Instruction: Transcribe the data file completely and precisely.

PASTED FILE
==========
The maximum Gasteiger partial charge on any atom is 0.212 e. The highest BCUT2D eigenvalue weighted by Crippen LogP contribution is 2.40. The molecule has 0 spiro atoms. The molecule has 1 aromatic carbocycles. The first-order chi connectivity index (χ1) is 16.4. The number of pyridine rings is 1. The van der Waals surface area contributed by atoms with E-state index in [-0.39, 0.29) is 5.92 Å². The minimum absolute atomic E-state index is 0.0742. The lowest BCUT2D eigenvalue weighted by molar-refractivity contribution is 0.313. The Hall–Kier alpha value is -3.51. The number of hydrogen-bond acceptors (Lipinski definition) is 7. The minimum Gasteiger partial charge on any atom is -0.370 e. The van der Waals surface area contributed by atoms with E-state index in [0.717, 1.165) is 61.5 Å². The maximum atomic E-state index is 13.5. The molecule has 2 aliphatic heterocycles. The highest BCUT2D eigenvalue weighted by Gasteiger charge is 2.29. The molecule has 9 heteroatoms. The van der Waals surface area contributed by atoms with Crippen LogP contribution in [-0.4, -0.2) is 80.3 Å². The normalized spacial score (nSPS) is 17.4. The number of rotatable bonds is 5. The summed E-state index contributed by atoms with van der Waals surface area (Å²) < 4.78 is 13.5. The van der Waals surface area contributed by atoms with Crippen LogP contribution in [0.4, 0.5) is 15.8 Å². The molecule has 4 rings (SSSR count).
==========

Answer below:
The maximum Gasteiger partial charge on any atom is 0.212 e. The highest BCUT2D eigenvalue weighted by Crippen LogP contribution is 2.40. The molecule has 0 spiro atoms. The molecule has 1 aromatic carbocycles. The first-order chi connectivity index (χ1) is 16.4. The number of pyridine rings is 1. The van der Waals surface area contributed by atoms with E-state index in [-0.39, 0.29) is 5.92 Å². The minimum absolute atomic E-state index is 0.0742. The lowest BCUT2D eigenvalue weighted by molar-refractivity contribution is 0.313. The Hall–Kier alpha value is -3.51. The number of hydrogen-bond acceptors (Lipinski definition) is 7. The minimum Gasteiger partial charge on any atom is -0.370 e. The van der Waals surface area contributed by atoms with E-state index in [0.717, 1.165) is 61.5 Å². The maximum atomic E-state index is 13.5. The molecule has 2 aliphatic heterocycles. The highest BCUT2D eigenvalue weighted by Gasteiger charge is 2.29. The molecule has 9 heteroatoms. The van der Waals surface area contributed by atoms with Crippen LogP contribution in [-0.4, -0.2) is 80.3 Å². The normalized spacial score (nSPS) is 17.4. The number of rotatable bonds is 5. The summed E-state index contributed by atoms with van der Waals surface area (Å²) < 4.78 is 13.5. The van der Waals surface area contributed by atoms with Crippen LogP contribution in [0.4, 0.5) is 15.8 Å². The molecule has 4 rings (SSSR count).